Transthoracic Echocardiography in a Western Lowland Gorilla (Gorilla gorilla) Using Behavioral Restraint: A Model for At-Risk Animals
American Association of Zoo Veterinarians Conference 2009
Wm. Kirk Suedmeyer1, DVM, DACZM; Deborah M. Fine2, DVM, MS, DACVIM (Cardiology)
1The Kansas City Zoo, Kansas City, MO, USA; 2Department of Veterinary Medicine and Surgery, College of Veterinary Medicine, University of Missouri, Columbia, MO, USA


Fibrosing cardiomyopathy is a significant cause of gorilla morbidity and mortality.1,2 A 33-year-old male lowland gorilla was conditioned through positive reinforcement to participate in transthoracic echocardiography on a twice-weekly basis. The gorilla had subtle signs of cardiac and respiratory insufficiency, including exercise intolerance. A specially designed PVC portal was installed in the cage wall that allowed the gorilla to place his thorax against the open end of the barred portal, permitting 2-D, M-mode and Doppler echocardiography. A standard 3.5-mHz convex linear-array probe was used with either a standard B-mode ultrasound unit (VFI-Ausonics Impact, Universal Ultrasound, Bedford Hills, NY), or digital ultrasound with color flow Doppler (MyLab 30-Universal Ultrasound). The right and left ventricles, mitral and tricuspid valves, pulmonary and aortic outflow tracts were fully imaged. Hepatic imaging demonstrated no evidence of passive congestion. Evidence of mural hyperechoic densities compatible with fibrosing cardiomyopathy were documented in the left and right myocardium and hyperechoic densities associated with the mitral valve were documented and monitored over a 1-year period. Due to significant areas of hyperechogenicity throughout the myocardium, and hyperechoic densities in the mitral valve leaflets, routine examination has been delayed. Routine ultrasound was performed to monitor the progress of cardiac health without the use of immobilizing drugs which may influence cardiac function. Use of behavioral restraint allowed for consistent evaluation of cardiac health in this gorilla and may serve as a model for consistently monitoring gorilla cardiac health.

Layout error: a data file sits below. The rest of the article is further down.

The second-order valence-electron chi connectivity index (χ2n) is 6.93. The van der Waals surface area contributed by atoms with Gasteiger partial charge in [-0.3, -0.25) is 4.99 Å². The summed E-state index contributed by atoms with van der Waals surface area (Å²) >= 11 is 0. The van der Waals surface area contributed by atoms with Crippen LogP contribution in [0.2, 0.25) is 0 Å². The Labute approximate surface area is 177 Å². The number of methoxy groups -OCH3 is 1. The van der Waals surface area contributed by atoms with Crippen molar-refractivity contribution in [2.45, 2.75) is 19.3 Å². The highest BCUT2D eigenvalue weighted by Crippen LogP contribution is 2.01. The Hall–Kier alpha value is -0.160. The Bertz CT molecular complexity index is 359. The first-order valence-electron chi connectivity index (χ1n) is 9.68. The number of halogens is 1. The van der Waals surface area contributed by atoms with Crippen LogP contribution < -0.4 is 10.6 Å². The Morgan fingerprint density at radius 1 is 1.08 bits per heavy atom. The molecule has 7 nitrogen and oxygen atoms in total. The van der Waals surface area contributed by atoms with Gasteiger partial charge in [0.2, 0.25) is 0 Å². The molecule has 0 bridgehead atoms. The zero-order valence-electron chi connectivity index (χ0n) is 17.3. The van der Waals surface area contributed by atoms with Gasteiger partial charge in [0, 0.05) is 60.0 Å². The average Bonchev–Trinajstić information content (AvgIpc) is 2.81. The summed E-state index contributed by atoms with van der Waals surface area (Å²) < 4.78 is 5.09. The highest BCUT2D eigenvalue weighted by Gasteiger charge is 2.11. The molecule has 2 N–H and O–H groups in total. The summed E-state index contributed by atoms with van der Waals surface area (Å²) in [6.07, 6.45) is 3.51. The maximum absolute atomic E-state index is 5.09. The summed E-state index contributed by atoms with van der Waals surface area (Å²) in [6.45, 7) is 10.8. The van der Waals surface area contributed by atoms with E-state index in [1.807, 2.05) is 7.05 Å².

Literature Cited

1.  Benirschke K, Adams FD. 1980. Gorilla diseases and causes of death. J. Reprod. Fert. Suppl. 28 (1980), 139–148.

2.  Meehan TP, Lowenstine LJ. 1994. Causes of mortality in captive lowland gorillas: a survey of the SSP population. Proceedings of the American Association of Zoo Veterinarians Annual Conference, Pittsburgh, PA. Pp. 190–192.


Speaker Information
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Wm. Kirk Suedmeyer, DVM, DACZM
The Kansas City Zoo
Kansas City, MO, USA

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